The Lazy Gardener is another wonderful book. It's one already on my bookshelf but since we were talking gardening books I thought I'd better tell you about this gem I picked up last fall. I'd recommend you start with it. It is packed full of information, much that isn't in The Organic Grower. For instance, good soil is 25 percent air, 25 percent water, 1 to 5 percent organic matter and the rest is mineral matter. Our soil may have nutrients but they aren't available for the plants, so improving the soil has been of particular interest to me this past couple years. Some sections of our garden when you walk on it feels like your stepping on a mattress. That is the really nice sections that have lots of air.
The last brain teaser is Weeds And What They Tell. It's a pamphlet that got me to really thinking some years ago. I noticed that where I had enough Sulfur in my garden the Canadian thistle didn't grow. They should flourish since in our lawn they do. My budget just doesn't stretch far enough and our lawn is neglected so eventually what I don't put into garden is going to be rocks with a small lawn area. Water is expensive and so I want it on my garden, not a big lawn. This chronic fatigue I suffer from doesn't allow for much more than brain power and I'm trying to learn to garden smart not with a lot of physical exertion. This year, I'm going to pay extra attention to what weeds do grow in our garden, identify them, and the soil conditions in which they flourish. I noticed a few new types of weeds in a section of my garden that I've not had before so something is changing in the soil.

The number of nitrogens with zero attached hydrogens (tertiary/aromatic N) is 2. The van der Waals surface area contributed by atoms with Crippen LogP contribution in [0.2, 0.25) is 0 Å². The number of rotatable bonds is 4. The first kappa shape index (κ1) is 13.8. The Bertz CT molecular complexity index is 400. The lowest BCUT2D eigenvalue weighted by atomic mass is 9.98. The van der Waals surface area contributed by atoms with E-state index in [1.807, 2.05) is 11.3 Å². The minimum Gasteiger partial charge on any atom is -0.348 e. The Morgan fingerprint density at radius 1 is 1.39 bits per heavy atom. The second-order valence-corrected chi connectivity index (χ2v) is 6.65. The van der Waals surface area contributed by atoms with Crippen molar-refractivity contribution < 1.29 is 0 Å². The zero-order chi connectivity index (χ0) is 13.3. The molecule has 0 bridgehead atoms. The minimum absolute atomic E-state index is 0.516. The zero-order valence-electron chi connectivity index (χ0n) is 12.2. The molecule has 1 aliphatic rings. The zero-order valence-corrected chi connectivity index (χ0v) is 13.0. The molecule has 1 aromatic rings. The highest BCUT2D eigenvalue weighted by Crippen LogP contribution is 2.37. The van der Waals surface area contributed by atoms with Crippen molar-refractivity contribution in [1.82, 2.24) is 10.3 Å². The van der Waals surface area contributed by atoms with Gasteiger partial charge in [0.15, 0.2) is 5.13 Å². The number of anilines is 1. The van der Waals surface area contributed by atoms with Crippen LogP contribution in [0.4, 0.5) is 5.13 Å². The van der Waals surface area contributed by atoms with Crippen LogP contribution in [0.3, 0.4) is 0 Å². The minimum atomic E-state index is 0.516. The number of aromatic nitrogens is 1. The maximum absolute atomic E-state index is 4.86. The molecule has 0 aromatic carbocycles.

In the weeks to come, I'll share with you the plans for our garden and the things I've learned in hopes we can inspire one another to work more closely with the earth to obtain a bountiful harvest next fall.